Bill Gates buys massive amount of shares in beer company, hopes for Bud Light bounce back

Those looking for one reason more to boycott Bud Light found 1.7 million in billionaire Bill Gates’ reported investment after previously backing the competition.

Since April, the once king of beers had inadvertently rebranded itself as the queen of marketing blunders with a Dylan Mulvaney promotional sponsorship that has continued to cost them in sales. Globalist Bill Gates showed he was far from concerned about the American dip with an eye on the world market and a purchase of nearly $100 million worth of shares.

According to TipRanks, utilizing the Bill & Melinda Gates Foundation Trust, the mogul acquired just over 1.7 million shares in Bud Light in the second quarter with an estimated value of $95 million in August.

The outlet detailed, “In total, organic volume in Q2 fell by 1.4% year-over-year with the North American drop of 14% countered by robust growth in the Asia Pacific region.”

Morgan Stanley analyst Sarah Simon spoke to the supposed positive outlook after noting how the once number one beer brand had weathered the lockdowns of 2020 but suffered “substantial market share loss in the U.S., driven primarily by consumer boycotts.”

Her forecasts suggested, “After one-off costs in 2023, we see profitability growth resuming in 2024, with strong cash flow growth driving leverage to the target 2.0x, allowing for both an increase in the payout ratio as well as the resumption of share buybacks from 2026.”

Throughout the year, the transgenderism-promoting influencer Dylan Mulvaney continued his social media schtick and evidently continued to thrive despite Anheuser-Busch announcing the layoff of hundreds of employees due to backlash from the woke partnership.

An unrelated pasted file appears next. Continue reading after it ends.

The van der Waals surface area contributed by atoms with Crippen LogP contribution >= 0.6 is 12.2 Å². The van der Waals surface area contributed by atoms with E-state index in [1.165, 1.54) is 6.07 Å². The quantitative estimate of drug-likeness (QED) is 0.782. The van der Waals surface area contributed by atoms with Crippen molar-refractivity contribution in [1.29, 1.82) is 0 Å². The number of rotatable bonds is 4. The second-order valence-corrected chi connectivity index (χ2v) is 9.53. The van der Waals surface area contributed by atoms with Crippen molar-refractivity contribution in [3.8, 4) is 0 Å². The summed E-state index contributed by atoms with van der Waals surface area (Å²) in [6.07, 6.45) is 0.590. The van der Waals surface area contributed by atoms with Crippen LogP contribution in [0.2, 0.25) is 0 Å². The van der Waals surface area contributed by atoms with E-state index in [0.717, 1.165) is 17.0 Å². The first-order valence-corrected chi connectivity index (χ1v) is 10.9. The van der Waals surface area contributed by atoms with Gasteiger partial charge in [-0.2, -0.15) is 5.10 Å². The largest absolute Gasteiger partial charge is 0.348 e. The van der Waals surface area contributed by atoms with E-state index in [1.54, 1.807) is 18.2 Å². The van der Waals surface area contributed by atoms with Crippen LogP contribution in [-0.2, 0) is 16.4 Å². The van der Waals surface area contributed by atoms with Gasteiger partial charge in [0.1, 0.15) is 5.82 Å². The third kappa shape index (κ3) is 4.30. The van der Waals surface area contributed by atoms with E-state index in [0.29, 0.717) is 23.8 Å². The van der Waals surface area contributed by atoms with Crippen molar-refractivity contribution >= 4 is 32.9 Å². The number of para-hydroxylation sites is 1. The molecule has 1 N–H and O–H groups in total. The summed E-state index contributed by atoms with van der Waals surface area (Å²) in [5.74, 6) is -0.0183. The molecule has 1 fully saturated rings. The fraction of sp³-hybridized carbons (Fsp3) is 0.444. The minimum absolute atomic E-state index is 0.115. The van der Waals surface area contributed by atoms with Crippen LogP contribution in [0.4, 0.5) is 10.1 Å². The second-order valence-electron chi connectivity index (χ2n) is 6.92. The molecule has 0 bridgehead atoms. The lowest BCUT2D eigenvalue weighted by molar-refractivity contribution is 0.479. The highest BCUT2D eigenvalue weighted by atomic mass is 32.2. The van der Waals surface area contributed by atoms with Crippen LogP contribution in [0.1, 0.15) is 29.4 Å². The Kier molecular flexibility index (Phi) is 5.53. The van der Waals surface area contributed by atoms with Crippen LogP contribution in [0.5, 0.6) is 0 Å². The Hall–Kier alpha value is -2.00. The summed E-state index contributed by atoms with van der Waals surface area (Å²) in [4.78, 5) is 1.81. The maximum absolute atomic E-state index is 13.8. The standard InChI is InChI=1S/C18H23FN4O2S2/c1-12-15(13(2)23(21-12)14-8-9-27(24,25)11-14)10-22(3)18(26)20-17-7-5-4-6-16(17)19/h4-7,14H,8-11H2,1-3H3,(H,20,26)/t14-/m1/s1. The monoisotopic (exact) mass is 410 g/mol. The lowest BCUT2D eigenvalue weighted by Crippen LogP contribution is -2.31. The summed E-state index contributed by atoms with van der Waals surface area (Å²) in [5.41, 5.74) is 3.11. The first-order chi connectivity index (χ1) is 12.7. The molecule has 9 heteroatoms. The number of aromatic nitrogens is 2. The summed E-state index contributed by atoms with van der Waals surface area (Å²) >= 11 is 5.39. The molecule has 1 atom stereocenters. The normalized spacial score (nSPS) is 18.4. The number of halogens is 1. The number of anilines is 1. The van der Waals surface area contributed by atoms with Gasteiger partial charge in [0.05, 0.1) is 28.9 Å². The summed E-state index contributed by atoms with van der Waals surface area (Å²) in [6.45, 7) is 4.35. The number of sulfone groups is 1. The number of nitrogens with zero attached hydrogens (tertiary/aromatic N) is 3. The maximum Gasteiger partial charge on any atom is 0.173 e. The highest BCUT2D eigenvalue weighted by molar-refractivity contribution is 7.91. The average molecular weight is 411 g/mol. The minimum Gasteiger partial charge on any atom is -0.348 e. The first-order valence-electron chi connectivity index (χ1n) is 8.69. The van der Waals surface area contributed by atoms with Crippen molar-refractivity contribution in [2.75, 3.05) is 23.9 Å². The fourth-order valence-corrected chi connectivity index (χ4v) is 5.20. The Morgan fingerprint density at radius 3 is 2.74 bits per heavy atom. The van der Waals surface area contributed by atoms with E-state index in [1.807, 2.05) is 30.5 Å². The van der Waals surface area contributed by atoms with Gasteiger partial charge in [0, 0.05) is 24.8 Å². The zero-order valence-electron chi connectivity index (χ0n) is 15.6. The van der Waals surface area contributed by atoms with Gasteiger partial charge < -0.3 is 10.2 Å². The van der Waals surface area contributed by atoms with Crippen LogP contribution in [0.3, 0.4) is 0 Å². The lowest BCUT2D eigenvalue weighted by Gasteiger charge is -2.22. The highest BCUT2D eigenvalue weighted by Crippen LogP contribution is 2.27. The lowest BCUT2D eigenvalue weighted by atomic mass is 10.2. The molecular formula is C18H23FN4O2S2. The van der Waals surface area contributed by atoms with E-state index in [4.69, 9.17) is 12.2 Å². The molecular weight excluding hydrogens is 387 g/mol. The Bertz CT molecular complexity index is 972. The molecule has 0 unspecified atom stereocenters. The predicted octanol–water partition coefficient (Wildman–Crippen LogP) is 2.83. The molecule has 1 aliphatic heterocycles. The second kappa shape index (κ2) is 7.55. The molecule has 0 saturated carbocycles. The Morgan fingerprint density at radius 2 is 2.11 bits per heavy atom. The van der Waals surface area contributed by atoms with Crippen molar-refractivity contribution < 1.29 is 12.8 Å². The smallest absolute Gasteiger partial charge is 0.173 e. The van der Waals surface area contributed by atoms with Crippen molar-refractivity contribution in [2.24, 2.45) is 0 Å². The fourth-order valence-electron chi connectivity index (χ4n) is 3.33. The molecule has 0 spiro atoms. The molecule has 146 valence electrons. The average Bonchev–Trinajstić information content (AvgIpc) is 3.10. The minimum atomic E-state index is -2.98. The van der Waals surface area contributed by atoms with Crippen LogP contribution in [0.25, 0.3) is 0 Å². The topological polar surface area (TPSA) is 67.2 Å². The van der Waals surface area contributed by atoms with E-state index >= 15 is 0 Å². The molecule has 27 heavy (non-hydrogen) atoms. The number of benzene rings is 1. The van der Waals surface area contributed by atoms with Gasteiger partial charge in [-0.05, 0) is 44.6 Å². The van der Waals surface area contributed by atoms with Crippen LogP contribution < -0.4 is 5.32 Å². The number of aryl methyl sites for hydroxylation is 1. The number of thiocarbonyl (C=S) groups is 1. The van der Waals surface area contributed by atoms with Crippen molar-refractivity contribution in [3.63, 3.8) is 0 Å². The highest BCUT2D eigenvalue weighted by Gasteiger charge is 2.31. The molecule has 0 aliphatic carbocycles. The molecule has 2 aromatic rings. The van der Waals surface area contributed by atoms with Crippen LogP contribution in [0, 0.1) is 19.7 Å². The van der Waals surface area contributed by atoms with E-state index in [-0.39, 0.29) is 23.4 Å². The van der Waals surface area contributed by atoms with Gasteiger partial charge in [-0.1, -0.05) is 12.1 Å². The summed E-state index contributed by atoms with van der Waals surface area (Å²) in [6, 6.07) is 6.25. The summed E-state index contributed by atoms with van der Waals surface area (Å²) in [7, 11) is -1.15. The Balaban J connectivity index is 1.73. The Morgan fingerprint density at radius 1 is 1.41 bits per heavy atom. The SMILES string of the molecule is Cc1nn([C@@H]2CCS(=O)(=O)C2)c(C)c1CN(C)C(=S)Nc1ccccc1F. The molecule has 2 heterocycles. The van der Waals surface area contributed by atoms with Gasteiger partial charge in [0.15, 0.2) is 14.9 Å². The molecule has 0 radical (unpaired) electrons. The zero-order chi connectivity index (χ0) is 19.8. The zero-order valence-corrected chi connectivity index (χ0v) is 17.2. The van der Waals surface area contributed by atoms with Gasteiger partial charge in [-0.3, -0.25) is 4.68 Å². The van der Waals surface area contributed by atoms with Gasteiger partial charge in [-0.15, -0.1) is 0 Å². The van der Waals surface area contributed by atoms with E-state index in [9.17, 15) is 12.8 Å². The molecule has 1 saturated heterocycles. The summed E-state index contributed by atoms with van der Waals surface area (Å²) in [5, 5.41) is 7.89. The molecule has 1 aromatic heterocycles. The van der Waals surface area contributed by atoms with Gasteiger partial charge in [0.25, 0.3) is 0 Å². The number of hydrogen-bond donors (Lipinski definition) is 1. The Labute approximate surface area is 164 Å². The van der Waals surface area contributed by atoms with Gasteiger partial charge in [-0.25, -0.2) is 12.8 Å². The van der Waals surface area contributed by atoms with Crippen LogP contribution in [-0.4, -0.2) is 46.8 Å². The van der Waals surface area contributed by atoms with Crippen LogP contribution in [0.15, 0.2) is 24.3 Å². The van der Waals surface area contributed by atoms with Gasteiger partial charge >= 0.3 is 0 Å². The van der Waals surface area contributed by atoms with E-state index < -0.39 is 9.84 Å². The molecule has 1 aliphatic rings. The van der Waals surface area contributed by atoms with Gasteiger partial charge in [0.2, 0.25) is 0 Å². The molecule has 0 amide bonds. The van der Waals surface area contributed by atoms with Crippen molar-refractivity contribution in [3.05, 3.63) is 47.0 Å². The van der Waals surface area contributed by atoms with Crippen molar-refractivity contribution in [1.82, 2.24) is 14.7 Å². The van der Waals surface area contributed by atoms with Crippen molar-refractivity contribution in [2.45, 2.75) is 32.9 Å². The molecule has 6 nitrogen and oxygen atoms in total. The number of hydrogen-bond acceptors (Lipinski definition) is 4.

Of course, another investment from Gates, a reported nearly $940 million buy of 10.8 million shares in Heineken on Feb. 17 added another layer to the billionaire’s corporatist campaign.

As previously reported, Heineken CEO Dolf van den Brink had spoken in favor of Bud Light sticking to its “principles” and weathering the boycott over Mulvaney.

“Particularly in the Western world, we do see a lot of polarization in society,” he had told CNBC during a July interview. “And that’s affecting all players, all actors in society, also businesses and also brands.”

“You have to be thoughtful, you have to be balanced. And at the same time, you need to stand for your values and your principles. And we try to do that to the best of our abilities. So far, I’m proud of how our brand teams across our operating companies are navigating this new world,” van den Brink added.

Meanwhile, famed investor Kevin O’Leary had taken a contrasting view around the same time when he detailed his plan to use the “unprecedented” boycott as a lesson in American business schools. “To lose 25% market share has never been achieved, and it’s impossible to even dream it,” he had told Fox News.

“You have to ask yourself: ‘on a campaign that really brings you into a discussion around gender identity, is that the right thing for my beer brand?'” added the “Shark Tank” personality.

Word of Gates’ investment inspired many to further the boycott of Bud Light with echoed reactions of “The people need to keep up the great work!!”

Kevin Haggerty


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